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How to Read Chinese Poetry: A Guided Anthology [Paperback]

Zong-qi Cai
4.5 out of 5 stars  See all reviews (11 customer reviews)

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Book Description

December 28, 2007 0231139411 978-0231139410 Bilingual

In this "guided" anthology, experts lead students through the major genres and eras of Chinese poetry from antiquity to the modern time. The volume is divided into 6 chronological sections and features more than 140 examples of the best shi, sao, fu, ci, and qu poems. A comprehensive introduction and extensive thematic table of contents highlight the thematic, formal, and prosodic features of Chinese poetry, and each chapter is written by a scholar who specializes in a particular period or genre. Poems are presented in Chinese and English and are accompanied by a tone-marked romanized version, an explanation of Chinese linguistic and poetic conventions, and recommended reading strategies. Sound recordings of the poems are available online free of charge. These unique features facilitate an intense engagement with Chinese poetical texts and help the reader derive aesthetic pleasure and insight from these works as one could from the original.

The companion volume How to Read Chinese Poetry Workbook presents 100 famous poems (56 are new selections) in Chinese, English, and romanization, accompanied by prose translation, textual notes, commentaries, and recordings.

Contributors: Robert Ashmore (Univ. of California, Berkeley); Zong-qi Cai; Charles Egan (San Francisco State); Ronald Egan (Univ. of California, Santa Barbara); Grace Fong (McGill); David R. Knechtges (Univ. of Washington); Xinda Lian (Denison); Shuen-fu Lin (Univ. of Michigan); William H. Nienhauser Jr. (Univ. of Wisconsin); Maija Bell Samei; Jui-lung Su (National Univ. of Singapore); Wendy Swartz (Columbia); Xiaofei Tian (Harvard); Paula Varsano (Univ. of California, Berkeley); Fusheng Wu (Univ. of Utah)

Frequently Bought Together

How to Read Chinese Poetry: A Guided Anthology + How to Read Chinese Poetry Workbook + How to Read A Chinese Poem: A Bilingual Anthology of Tang Poetry
Price for all three: $74.69

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Editorial Reviews


By presenting poems in so many different forms: Chinese characters, Romanization, English translation, audio files, stress maps, and transliteration, the book enables the reader -- no matter what her background in Chinese language, to grasp much of what is going on.

(BLT Not Just a Sandwich)


This valuable guidebook offers multiple routes toward understanding the vast and varied traditions and practices of classical Chinese poetry, from its beginnings through the Qing dynasty. Close readings of individual poems-including the 'chestnuts' we all love to teach-are grounded in useful discussions of literary-historical and cultural contexts. A cross-cutting discussion of themes suggests ways in which the poems can speak to each other across boundaries of genre and dynasty. And the unusually extensive attention paid to the sound and prosody of Chinese poetry will be especially welcome to student and scholar alike.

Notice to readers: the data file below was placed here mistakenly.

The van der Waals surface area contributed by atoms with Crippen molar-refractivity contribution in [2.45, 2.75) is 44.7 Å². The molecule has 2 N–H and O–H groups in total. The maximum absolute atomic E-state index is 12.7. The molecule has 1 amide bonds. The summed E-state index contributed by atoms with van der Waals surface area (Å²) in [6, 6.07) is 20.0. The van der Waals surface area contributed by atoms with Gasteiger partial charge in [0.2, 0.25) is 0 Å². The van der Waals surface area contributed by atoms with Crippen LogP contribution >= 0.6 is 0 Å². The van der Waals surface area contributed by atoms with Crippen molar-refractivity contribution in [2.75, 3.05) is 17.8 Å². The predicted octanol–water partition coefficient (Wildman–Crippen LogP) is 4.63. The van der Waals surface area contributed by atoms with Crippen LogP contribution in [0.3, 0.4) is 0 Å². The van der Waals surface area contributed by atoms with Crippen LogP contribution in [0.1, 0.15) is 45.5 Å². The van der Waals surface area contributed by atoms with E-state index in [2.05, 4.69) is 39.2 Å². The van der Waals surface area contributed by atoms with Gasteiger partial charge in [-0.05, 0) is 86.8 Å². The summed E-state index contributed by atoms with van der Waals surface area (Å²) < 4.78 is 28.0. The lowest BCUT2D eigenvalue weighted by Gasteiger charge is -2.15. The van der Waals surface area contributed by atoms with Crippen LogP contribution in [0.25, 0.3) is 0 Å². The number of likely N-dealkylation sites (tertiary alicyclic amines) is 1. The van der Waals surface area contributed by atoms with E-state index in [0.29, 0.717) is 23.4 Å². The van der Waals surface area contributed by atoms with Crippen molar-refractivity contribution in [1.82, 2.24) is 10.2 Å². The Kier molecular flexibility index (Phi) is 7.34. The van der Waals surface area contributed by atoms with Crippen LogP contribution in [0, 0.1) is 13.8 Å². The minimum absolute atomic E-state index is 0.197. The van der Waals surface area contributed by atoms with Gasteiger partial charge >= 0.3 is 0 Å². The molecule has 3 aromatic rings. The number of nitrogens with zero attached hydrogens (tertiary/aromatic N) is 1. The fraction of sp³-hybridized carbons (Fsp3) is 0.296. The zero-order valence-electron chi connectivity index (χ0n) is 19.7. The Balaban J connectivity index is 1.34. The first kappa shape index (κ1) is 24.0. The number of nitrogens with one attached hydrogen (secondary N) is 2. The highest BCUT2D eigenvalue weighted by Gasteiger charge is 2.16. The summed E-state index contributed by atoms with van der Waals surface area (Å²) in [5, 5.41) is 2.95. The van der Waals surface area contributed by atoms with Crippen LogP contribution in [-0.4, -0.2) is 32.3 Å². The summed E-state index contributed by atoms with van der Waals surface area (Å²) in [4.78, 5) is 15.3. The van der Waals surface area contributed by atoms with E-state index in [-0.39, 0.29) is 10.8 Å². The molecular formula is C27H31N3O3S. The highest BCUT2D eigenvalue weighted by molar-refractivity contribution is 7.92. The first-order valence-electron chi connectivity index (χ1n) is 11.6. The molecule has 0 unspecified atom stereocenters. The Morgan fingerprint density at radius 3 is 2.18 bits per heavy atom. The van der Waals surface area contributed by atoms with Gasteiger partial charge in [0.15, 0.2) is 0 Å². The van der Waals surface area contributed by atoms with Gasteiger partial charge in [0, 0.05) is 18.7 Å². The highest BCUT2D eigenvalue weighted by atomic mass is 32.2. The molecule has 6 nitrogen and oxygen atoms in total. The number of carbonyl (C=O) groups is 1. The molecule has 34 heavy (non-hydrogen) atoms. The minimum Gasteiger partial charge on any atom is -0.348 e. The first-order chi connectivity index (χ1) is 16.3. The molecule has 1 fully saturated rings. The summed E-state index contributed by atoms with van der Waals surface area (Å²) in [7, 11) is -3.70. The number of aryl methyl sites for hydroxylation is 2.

(Pauline Yu, president of the American Council of Learned Societies)

Product Details

  • Paperback: 456 pages
  • Publisher: Columbia University Press; Bilingual edition (December 28, 2007)
  • Language: English
  • ISBN-10: 0231139411
  • ISBN-13: 978-0231139410
  • Product Dimensions: 10.9 x 8.6 x 1 inches
  • Shipping Weight: 2.3 pounds (View shipping rates and policies)
  • Average Customer Review: 4.5 out of 5 stars  See all reviews (11 customer reviews)
  • Amazon Best Sellers Rank: #374,414 in Books (See Top 100 in Books)

More About the Author

Zong-qi Cai is Professor of Chinese and Comparative Literature, Translation Studies, and Medieval Studies at the University of Illinois, Urbana-Champaign. He received his Ph. D. from Princeton University. He is the author of The Matrix of Lyric Transformation: Poetic Modes and Self-Presentation in Early Chinese Pentasyllabic Poetry (Michigan, 1996) and Configurations of Comparative Poetics: Three Perspectives on Western and Chinese Literary Criticism (Hawaii, 2002), and the co-author (with Cui Jie) of How to Read Chinese Poetry Workbook (Columbia 2011). He has edited A Chinese Literary Mind: Culture, Creativity, and Rhetoric in Wenxin dialong (Stanford, 2001), Chinese Aesthetics: The Ordering of Literature, the Arts, and the Universe in the Six Dynasties (Hawaii, 2004), and How to Read Chinese Poetry: A Guided Anthology (Columbia, 2008). He has also published numerous articles, in both English and Chinese, on classical Chinese poetry, literary criticism, comparative literature, and philosophy.

To read and download his published works, visit
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Customer Reviews

Most Helpful Customer Reviews
42 of 43 people found the following review helpful
5.0 out of 5 stars A Must-Have for Chinese Poetry Learners April 19, 2008
By K. Liu
This book is perfectly designed for a variety of Chinese poetry readers, learners, and even researchers. The eighteen chapters starting from The Book of Poetry and ends with the Ming-Qing poetry cover Chinese poetry tradition of more than two thousand years and all types of Chinese poetry genres and sub-genres in this marvelous tradition. You will easily get to know how Chinese poetry developed for two thousand years even just after scanning the Primary Table of Contents!

In these chapters, authors deliberately choose great poems of each important period or Dynasty in Chinese history. They not only list these poems in Chinese characters, translate them into English (for regulated verses and songs, there is even word by word translation), and show each word in pinyin with tones, but also analyze these beautiful poems in historical background and poetic tradition. The templates of poems, including original Chinese texts, English translation and Chinese pinyin with tones to a great extent help Chinese language learners to learn how to understand Chinese poetry word by word and how to recite them in Chinese. The analysis of poems following will largely improve your knowledge of how to appreciate the beauty of Chinese poems, and more importantly, will help you get to see the great ideas underlying those poetic lines in terms of culture, history, religion, art, music, and etc.